I still waffle at that diagnosis, especially in 2020 when everyone is living in the middle of a pandemic (except for those who will not survive it). I look at these men and wonder if I should focus on the illness that marks their bodies or the life that emanates from their presence. It’s easy to acknowledge one viewpoint and follow it quickly with a “but” that recognizes the other, creating a Möbius strip that can become dizzying with its constant looping.
That actually characterizes my entire history with my own body, one of constant ambivalence. I never played a sport growing up, not the town’s little league or anything in school, but I loved theatre, the costumes, the blocking of movement around the stage, the exaggerated facial expressions played to the back row. For college, I moved from my small town to Houston and found an intellectual home in classrooms filled with more students than were enrolled in my entire school. In just a few weeks, I had laid claim to nooks around campus where I could read without being disturbed. As for my physical needs, I found men in the dance clubs and adult bookstores spread throughout the city.
It was 1988. We knew enough by then to have sex without contracting HIV, at least in theory. Doctors had been wrong before. Logically, the rules made sense: no ejaculation within the body means HIV would not be able to get in either. But was it that simple? Is simple even the right way to describe HIV, fluids, bodies? And would it really be possible to keep body fluids where they should be encounter after encounter, month after month, year after year? Turns out all the worry about a virus made everything else about sex a surprise, all the emotions, all the psychological anxiety, all the questions. It’s now 2020, and my doctor tells me each year I am HIV-negative. I am alive. There’s just another virus to worry about. The Möbius strip continues its looping.
I keep The Collected Poems of Frank O’Hara next to my reading chair in my home office. He’s another gay man who died too young, struck by a dune buggy on a Fire Island beach in the middle of the night during the summer of 1966. He was forty years old. But, oh, the life he celebrated in his poetry! In the years before the Stonewall riots ushered in contemporary LGBTQ+ rights movements and led to increased visibility of queer bodies, he wrote of the pleasures men could find in each other. “Lebanon” consists of six quatrains. The first and third lines of each odd-numbered stanza and the second and fourth lines of each even-numbered one ends with “lips.” The obsessive focus on this one detail of a particular man loops and builds until O’Hara concludes, “my breath will find its altar in those lips.”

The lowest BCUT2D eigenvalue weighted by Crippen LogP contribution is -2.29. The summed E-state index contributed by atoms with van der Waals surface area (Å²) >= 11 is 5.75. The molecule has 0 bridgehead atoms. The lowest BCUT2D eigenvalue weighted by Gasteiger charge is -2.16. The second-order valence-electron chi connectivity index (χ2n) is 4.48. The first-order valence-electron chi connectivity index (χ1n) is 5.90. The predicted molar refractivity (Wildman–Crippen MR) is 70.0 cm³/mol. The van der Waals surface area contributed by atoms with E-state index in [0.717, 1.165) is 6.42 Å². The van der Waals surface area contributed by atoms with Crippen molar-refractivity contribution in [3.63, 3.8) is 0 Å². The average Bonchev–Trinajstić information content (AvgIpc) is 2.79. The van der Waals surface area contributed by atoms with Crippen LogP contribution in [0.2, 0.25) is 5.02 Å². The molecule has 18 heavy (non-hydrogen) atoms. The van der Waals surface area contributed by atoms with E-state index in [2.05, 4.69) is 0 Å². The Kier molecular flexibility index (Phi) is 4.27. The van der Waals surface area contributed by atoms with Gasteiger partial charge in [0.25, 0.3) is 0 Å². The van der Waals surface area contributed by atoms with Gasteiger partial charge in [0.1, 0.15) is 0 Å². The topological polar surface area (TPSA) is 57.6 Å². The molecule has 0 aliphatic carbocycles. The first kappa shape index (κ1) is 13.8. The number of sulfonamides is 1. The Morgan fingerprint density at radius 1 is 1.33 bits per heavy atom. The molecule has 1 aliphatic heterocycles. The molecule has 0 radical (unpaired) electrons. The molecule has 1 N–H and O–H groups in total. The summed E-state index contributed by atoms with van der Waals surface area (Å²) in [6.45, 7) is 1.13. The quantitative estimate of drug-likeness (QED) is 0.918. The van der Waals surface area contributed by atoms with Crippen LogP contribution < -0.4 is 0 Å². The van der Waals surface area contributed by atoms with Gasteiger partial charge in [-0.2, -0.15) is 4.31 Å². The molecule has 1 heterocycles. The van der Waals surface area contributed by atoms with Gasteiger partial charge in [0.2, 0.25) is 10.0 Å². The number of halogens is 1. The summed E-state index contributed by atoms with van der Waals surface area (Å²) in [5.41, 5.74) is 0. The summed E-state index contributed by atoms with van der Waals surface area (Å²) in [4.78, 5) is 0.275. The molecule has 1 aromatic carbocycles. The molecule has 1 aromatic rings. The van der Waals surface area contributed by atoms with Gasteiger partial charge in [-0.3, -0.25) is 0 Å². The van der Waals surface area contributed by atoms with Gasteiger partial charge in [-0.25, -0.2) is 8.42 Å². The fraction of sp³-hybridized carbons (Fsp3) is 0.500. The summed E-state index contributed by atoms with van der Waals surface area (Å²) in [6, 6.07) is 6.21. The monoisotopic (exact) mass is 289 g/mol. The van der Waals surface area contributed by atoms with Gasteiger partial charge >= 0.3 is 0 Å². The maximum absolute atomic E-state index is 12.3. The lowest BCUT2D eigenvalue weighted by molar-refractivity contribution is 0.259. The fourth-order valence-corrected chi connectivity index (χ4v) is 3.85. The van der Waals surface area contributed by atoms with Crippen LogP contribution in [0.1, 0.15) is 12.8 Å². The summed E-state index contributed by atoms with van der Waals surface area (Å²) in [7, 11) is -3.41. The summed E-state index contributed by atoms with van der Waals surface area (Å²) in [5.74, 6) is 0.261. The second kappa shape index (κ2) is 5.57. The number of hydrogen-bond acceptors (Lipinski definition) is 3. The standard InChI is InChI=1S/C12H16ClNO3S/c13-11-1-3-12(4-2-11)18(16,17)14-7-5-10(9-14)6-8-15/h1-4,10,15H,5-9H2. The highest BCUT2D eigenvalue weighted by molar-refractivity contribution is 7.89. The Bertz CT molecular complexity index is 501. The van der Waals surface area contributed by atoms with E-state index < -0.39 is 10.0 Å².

Joy resides in parts of the body and in its entirety. In one of many poems he simply titled, “Poem,” O’Hara begins, “When I am feeling depressed and anxious sullen / all you have to do is take your clothes off / and all is wiped away.” The freedom — physical and psychological — of being undressed is where I try to allow my mind to return when I look at Love Forever. There is musculature. There is skin. There is warmth. There is always more.
Nels P. Highberg is Associate Professor of English and Modern Languages at the University of Hartford. His essays have appeared inConcho River Review, Riding Light Review, Duende, and Intima: A Journal of Narrative Medicine. In 2020, he received an Artistic Excellence Award from the Connecticut Office of the Arts.